Frozen Film & Background Radiation

Discussion in 'Color: Film, Paper, and Chemistry' started by DmaalaM, Jun 6, 2014.

  1. DmaalaM

    DmaalaM Member

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    I have read some discussions about frozen film keeping but only going bad because of background radiation. Would a lead container like the old Airport Lead X-ray protectors protect it from background radiation? Have any of you guys tried this?
     
  2. MattKing

    MattKing Subscriber

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    The background radiation comes from cosmic rays, and no bag is going to be able to stop them.
    If you have a really deep, unused salt mine in your back yard, that would help.
     
  3. Tom1956

    Tom1956 Inactive

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    Nope, the salt fumes will fix the film. Burying them 1000 miles under the surface of Pluto is your only hope. Better send the film to me. I have and anti-cosmic ray machine. And I guarenttee each roll because I test them in my Nikkormat before returning them.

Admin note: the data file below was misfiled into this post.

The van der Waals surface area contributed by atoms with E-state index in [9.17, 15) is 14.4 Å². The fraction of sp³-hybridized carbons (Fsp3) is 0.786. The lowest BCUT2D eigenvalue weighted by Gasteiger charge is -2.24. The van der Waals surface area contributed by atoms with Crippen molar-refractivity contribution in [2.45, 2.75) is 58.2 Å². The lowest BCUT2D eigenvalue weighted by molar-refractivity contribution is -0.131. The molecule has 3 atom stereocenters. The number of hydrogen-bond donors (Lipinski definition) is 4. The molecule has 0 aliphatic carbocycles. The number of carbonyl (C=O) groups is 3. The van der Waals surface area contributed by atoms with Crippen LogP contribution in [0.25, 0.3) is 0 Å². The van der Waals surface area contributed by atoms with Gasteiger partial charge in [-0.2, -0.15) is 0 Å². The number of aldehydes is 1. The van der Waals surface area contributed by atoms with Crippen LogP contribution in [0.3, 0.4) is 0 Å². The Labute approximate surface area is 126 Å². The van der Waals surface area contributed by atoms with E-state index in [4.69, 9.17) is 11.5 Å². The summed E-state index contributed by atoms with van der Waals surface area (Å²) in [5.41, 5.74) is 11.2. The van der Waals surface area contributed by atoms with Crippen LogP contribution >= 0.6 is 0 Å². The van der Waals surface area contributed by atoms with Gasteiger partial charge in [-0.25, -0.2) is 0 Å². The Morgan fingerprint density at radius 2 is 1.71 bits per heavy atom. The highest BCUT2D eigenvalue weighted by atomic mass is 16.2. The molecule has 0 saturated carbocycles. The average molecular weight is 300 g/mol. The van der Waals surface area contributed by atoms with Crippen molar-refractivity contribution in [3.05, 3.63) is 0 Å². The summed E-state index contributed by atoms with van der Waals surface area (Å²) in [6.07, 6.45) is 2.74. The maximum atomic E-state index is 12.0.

4. Gerald C Koch

    Gerald C Koch Member

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    When I was in grad school we used 8 inches of lead to reduce the background radiation for our low level counter. Hardly practical for in home used.

    BTW one of the principle sources of background radiation is from potassium K40 --> Ca40.
     
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  5. Tom1956

    Tom1956 Inactive

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    I wonder if there's a cosmic ray app. But I don't have a cell phone anyway. But I bet there really is an app for that.
     
  6. Oren Grad

    Oren Grad Subscriber

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    T-Max P3200 was especially susceptible to environmental radiation, so much so that refrigerating or freezing it wasn't much help in extending its useful life. But I don't know of any current film for which ambient radiation in typical home settings is a problem even for long-term storage.
     
  7. cliveh

    cliveh Subscriber

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    It's those neutrinos that really do the damage, they can play havoc with contrast ratios.